Just keep swimming, just keep swimming? When reporters fear talking about prayer

Faithful readers of GetReligion may recall the interview I did years ago with the late Peter Jennings of ABC News in which we talked about the failure of many major news organizations to, yes, "get religion." For a few years, Jennings attempted to get his elite newsroom to take religion news more seriously, with mixed results.

This interview came up the other day when I received a call from columnist Jay Evensen of The Deseret News, who was acting on a research tip from former GetReligionista Mark Kellner.

Evensen was doing a follow-up column on an amazing story about the survival of two girls after a boating accident on Bear Lake in Utah. This drew the attention of Good Morning America over at ABC News. Yes, this was a classic case of "How did you survive this ordeal" syndrome. Here is a slice of the online ABC news text.

Hang on, because we will get to the "Finding Nemo" angle in a moment.

Tiffany Stoker and Tylinn Tilley credit their friendship with helping to keep them alive. ...
The Utah girls, both 13, survived a deadly boating accident that claimed four lives after they swam for hours, singing songs and shouting prayers as they fought exhaustion in the 53-degree waters of Bear Lake.
The teens were on a ski boat with family friends Lance Capener, his wife Kathy, their two daughters and another friend from school. The weather took a turn for the worse, bringing 76-mph winds and 10-foot waves.
The boat capsized, throwing all seven people into the water. All on board were wearing life jackets, but the waves separated Tiffany and Tylinn from the group. The two tried to swim the 6 miles to shore, treading water for hours. They chanted songs and said prayers, even massaging each others' cramps.

The key to Evensen's column, and the sense of outrage felt by the families of these girls, is what appears to a fictional addition to the actual video report featured on Good Morning America (see the video at the top of the post).

The girls, apparently, shared with the ABC News team details of the prayers they said and the hymns that they sang, over and over, for hours. It appears that one of the girls also said that they were determined to "just keep swimming."

You got it. This factual reference to their determination turned into a bizarre reference, in the Good Morning America report, to the girls actually singing the Dori mantra from "Finding Nemo." All of those references to specific hymns and prayers? Left on the cutting-room floor, so to speak.

This brings us back to my Jennings anecdote, which Evensen used in his column. Here is a clip from my original column about Jennings:

Anyone who has watched television, said Jennings, has seen camera crews descend after disasters. Inevitably, a reporter confronts a survivor and asks: "How did you get through this terrible experience?" As often as not, a survivor replies: "I don't know. I just prayed. Without God's help, I don't think I could have made it."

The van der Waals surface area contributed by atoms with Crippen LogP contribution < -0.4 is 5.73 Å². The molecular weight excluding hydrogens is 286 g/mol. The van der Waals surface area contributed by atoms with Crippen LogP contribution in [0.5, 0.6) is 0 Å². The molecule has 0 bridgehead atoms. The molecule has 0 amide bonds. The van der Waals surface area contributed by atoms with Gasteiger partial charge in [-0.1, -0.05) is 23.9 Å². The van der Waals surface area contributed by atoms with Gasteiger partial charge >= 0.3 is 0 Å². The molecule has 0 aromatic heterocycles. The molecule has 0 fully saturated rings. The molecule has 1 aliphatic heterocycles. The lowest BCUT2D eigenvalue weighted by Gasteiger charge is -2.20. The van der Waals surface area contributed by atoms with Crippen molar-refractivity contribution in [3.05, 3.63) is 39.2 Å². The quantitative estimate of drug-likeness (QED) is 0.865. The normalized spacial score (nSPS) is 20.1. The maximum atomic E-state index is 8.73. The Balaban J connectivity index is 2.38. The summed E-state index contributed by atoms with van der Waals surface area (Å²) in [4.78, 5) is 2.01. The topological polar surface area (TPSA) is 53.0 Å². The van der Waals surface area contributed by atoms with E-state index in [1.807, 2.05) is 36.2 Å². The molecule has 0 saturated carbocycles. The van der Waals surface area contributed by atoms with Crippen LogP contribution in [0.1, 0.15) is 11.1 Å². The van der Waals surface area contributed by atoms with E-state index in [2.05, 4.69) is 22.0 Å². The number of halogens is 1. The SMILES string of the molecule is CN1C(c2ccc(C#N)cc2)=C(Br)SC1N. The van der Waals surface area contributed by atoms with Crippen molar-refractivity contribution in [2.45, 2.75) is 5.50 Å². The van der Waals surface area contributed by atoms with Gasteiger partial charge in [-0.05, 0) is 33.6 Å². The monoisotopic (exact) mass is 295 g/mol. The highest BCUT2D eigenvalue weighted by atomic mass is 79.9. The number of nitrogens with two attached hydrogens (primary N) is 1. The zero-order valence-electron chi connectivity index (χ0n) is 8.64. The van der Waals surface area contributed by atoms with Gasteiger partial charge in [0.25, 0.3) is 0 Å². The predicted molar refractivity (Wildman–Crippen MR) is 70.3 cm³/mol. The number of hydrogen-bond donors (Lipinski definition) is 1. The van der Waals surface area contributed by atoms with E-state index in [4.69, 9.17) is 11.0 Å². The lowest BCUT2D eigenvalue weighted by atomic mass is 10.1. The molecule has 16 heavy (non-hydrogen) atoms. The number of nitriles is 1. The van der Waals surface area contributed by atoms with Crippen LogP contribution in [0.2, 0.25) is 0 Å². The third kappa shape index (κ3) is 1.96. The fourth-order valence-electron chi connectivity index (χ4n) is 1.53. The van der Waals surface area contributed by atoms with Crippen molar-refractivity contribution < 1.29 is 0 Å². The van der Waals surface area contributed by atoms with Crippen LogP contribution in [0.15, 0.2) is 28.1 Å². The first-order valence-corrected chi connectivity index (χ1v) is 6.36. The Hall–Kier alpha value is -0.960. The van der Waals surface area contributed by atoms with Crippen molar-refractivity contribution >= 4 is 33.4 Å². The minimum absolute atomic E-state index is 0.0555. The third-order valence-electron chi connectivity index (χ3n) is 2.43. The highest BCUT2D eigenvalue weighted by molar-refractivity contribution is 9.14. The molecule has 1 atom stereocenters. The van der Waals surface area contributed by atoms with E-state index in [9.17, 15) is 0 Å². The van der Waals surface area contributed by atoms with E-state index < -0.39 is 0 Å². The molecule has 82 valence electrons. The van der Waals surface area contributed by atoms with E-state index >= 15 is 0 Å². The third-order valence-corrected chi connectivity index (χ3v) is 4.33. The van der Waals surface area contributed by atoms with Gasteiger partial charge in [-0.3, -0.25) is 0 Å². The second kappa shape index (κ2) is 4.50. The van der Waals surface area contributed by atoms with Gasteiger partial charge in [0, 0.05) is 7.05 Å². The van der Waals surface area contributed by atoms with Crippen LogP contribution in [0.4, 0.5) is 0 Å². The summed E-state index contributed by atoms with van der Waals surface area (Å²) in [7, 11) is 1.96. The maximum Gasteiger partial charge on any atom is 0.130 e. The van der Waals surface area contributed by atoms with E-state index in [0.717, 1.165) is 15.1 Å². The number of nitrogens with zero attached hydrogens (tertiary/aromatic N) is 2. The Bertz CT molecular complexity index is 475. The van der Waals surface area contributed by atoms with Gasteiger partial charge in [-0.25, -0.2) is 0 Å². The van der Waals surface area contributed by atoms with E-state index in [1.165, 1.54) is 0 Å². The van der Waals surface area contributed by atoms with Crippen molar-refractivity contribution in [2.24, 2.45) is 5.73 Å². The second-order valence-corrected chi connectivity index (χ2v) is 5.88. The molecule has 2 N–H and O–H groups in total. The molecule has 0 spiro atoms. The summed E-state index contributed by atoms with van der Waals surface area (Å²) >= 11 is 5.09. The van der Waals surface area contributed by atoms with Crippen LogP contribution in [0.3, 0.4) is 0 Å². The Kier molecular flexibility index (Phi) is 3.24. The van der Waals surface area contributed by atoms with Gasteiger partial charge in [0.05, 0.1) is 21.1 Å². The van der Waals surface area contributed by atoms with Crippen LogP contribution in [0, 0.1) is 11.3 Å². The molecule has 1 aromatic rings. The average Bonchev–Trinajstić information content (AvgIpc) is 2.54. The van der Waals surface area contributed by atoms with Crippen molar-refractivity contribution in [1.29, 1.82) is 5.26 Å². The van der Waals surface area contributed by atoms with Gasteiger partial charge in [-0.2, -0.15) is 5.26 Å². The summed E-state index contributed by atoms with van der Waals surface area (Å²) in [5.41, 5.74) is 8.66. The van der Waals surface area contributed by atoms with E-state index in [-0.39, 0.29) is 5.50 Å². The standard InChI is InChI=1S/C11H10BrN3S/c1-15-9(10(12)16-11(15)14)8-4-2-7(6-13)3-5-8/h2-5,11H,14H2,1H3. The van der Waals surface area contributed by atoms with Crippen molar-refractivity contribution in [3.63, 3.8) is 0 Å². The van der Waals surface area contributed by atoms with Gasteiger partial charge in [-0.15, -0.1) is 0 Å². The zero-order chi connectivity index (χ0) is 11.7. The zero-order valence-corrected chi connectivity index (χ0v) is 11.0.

What follows, explained Jennings, is an awkward silence. "Then reporters ask another question that, even if they don't come right out and say it, goes something like this: 'Now that's very nice. But what REALLY got you through this?' "
For most viewers, he said, that tense pause symbolizes the gap between journalists and, statistically speaking, most Americans. This is not a gap that is in the interest of journalists who worry -- with good cause -- about the future of the news.

So what happened in this case? Yes, it's easy to assume that this was, in someway, linked to ABC News being owned by Disney.

But the details in this case really are fascinating. Evensen writes:

From the girl’s point of view, however, there were unseen powers at work. Tylinn Tilley described feeling someone grab her life jacket and pull her away from danger when the boat capsized, threatening to trap her beneath it. She and Stoker became separated from the rest, and they kept each other going by saying prayers -- sometimes yelling prayers so each other could hear over the waves, wind and thunder -- and singing songs they knew from the Primary organization of The Church of Jesus Christ of Latter-day Saints.
They told all of this to the crew from "Good Morning America." But when the segment aired, it didn’t mention a single word about faith, prayers or Primary songs. Instead, it credited the girls’ survival to a song from the Disney movie, “Finding Nemo,” using a clip of the animated character Dory saying, “Just keep swimming.”
After a Facebook post about the segment generated several outraged responses, including phone calls and texts to the network, the show updated its website so the headline read, “Utah teens credit friendship and prayer for keeping them alive,” although the video itself didn’t change.

The network PR department offered a simple "no comment," he added.

What's the bottom line? Anti-religion bias? Pro-entertainment bias in a fuzzy television story about kids? The discomfort -- as described by Jennings -- that many journalists feel when dealing with claims of religious experience? All of the above?

Evensen ended with a reference to another quote that I use all the time. As commentator Bill Moyers once told me, far too many journalists are "tone deaf to the music of religion."

That may be the best way to describe the gap between Bear Lake and "Good Morning America." It’s an unfortunate tone deafness. It certainly did a disservice to two grieving girls who, as Mattingly put it, were calling on a higher power than an animated fish.

And all the people said?

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